Listen to audio of Immaculate Reception HERE""

Immaculate Reception

To this day, the effusive Fuqua, now a product manager for the Detroit News, says that he knows what "really" happened on the amazing play. "

" But, says Frenchy, he has told only one other person - the late Art Rooney. And to this day, Fuqua remembers what Rooney told him: "Frenchy, let it stay immaculate." "

The wording from the 1972 NFL rule book that allowed Franco Harris' "Immaculate Reception" touchdown to stand: "If a defensive player touches pass first, or simultaneously with or subsequent to its having been touched by only one eligible offensive player, then all offensive players become and remain eligible." "

Who used the term "Immaculate Reception" first? Michael Ord. Never heard of him? Myron Cope, the longtime Pittsburgh Steelers announcer hadn't either until his phone rang at the WTAE-TV studios the night of the game. It was moments before Cope was to go on the air with his report of the Steelers' improbable triumph. A woman by the name of Sharon Levosky said that her friend Michael had a suggestion for a name for Franco Harris' catch - the "Immaculate Reception." Cope loved it, used it on the air, and the rest is history...

Raiders head coach John Madden: "We got fogged in at the start of the trip and nothing went right from then on. You play 21 ball games for this moment -- fourth down. Then the ball bounces off one man's chest into another man's arms and it's over. No tomorrow." "

" Steelers head coach Chuck Noll: "Franco made that play because he never quit on the play. He kept running, he kept hustling. Good things happen to those who hustle." "

" Raiders tackle Gene Upshaw: "It's a helluva way to lose. He just threw the ball up for grabs, a desperation pass, and it bounced into a guy's hands. One fluke play. I guess that's football, but I can't accept it." "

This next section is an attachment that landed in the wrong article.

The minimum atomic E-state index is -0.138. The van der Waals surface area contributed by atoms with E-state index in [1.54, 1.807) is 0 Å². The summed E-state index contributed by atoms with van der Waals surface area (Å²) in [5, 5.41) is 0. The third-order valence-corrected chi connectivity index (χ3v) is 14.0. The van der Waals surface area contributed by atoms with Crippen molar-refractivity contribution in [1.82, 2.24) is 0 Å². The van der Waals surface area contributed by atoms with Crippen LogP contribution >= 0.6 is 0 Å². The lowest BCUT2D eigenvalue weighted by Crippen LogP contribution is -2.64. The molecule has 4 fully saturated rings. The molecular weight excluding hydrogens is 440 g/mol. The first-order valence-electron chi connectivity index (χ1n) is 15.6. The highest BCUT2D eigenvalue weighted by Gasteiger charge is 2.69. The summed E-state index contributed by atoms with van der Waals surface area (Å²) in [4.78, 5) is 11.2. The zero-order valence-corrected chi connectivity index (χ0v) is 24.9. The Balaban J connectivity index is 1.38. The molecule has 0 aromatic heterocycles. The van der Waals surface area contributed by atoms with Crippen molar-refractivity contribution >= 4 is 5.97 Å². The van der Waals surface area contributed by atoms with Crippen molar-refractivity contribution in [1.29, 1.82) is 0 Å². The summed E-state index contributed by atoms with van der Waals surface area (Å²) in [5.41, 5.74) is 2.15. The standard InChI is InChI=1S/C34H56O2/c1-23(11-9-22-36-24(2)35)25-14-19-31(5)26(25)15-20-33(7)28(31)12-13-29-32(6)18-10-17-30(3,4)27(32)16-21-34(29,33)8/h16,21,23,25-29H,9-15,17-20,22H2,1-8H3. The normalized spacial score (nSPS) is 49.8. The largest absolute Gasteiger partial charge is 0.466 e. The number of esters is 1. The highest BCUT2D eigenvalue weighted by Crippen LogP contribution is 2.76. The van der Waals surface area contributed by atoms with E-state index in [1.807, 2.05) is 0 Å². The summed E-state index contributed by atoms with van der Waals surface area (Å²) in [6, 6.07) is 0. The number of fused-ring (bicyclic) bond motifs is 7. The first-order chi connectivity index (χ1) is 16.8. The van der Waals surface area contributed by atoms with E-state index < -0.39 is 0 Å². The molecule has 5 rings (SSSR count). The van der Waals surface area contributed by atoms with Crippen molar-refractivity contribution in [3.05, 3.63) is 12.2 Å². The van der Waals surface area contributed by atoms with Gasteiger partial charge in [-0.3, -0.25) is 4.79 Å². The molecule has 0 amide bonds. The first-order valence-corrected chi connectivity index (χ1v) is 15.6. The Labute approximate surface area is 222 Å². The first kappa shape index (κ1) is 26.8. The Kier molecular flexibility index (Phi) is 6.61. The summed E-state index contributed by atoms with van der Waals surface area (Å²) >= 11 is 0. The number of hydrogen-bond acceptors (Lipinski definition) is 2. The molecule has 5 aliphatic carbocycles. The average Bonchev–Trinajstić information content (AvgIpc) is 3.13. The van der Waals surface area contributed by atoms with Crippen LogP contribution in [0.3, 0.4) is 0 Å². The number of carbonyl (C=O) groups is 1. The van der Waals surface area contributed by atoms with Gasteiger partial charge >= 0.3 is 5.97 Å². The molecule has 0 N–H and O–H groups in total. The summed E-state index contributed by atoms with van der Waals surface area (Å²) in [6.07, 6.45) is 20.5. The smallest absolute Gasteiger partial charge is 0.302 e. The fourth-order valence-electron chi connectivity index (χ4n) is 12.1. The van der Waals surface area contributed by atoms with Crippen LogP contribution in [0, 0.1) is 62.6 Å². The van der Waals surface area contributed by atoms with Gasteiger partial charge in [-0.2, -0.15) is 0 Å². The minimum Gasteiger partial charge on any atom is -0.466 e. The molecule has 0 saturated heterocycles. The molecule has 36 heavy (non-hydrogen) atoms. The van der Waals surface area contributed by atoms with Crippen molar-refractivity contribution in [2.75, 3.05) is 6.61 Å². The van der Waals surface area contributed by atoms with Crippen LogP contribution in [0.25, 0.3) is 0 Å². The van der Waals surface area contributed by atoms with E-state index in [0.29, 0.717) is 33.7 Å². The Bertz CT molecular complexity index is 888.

" Steelers center Ray Mansfield: "I went from the depths of despair to the apex of ecstasy.""

" Steelers defensive end L.C. Greenwood: "I didn't see the play. I was talking to the man upstairs. I didn't want to interrupt what I was doing. Next thing I know, the guys are jumping around and there goes Franco and I'm saying, 'Lord, I hope he has the ball.'" "

" Steelers quarterback Terry Bradshaw: "I've played football since the second grade and nothing like that ever happened. It'll never happen again." "

" Raiders tight end RAYMOND CHESTER: "I don't want to talk."

FRANCO's ITALIAN ARMY: Many of the Steelers had their own fan clubs ("Frenchy's Foreign Legion," "Bradshaw's Brigade," "Gerela's Gorillas," "Ham's Hussars"), but none had a bigger following than Franco Harris and his "Franco's Italian Army" (Harris is part African-American, part Italian). "

" On the day of the game, the real Army showed up outside Three Rivers Stadium, with two jeeps and a two-and-a-half-ton truck with a 105-mm howitzer attached. The reason? SGT. Harry Billings thought it would be a perfect day for a recruiting drive. Especially since three members of his 107th Field Artillery unit were playing for the hometown team - center Jim Clack, defensive end L.C. Greenwood and tackle John Kolb. "

" FROM FRANK TO FRANCO: Forty-five minutes after the game, a telegram arrived in the Steelers locker room. It said, "The following is an order: Attack, attack, attack, attack." It was signed, "Colonel Francis Sinatra (of Franco Harris' Italian Army)." "

" AN NFL RECORD?: It was almost as if a fifth quarter was added to the game. What might be the longest time period in NFL history between the scoring of a touchdown and the kicking of an extra point took place after Harris' score. It took a full 15 minutes to clear the field of fans so Roy Gerela could kick the PAT. "I don't remember how long it took them to clear the field," said Steelers linebacker Andy Russell, "but for all I cared, they could have taken a week." "


First-and-10 Steelers 20 Bradshaw passes to Harris for 9 yards."
Second-and-1 Steelers 29 (0:53 left) Bradshaw passes to Fuqua for 11 yards.
" First-and-10 Steelers 40 (0:37) Bradshaw's pass for McMakin broken up by Tatum.
Second-and-10 Steelers 40 (0:31) Bradshaw's pass for Shanklin incomplete.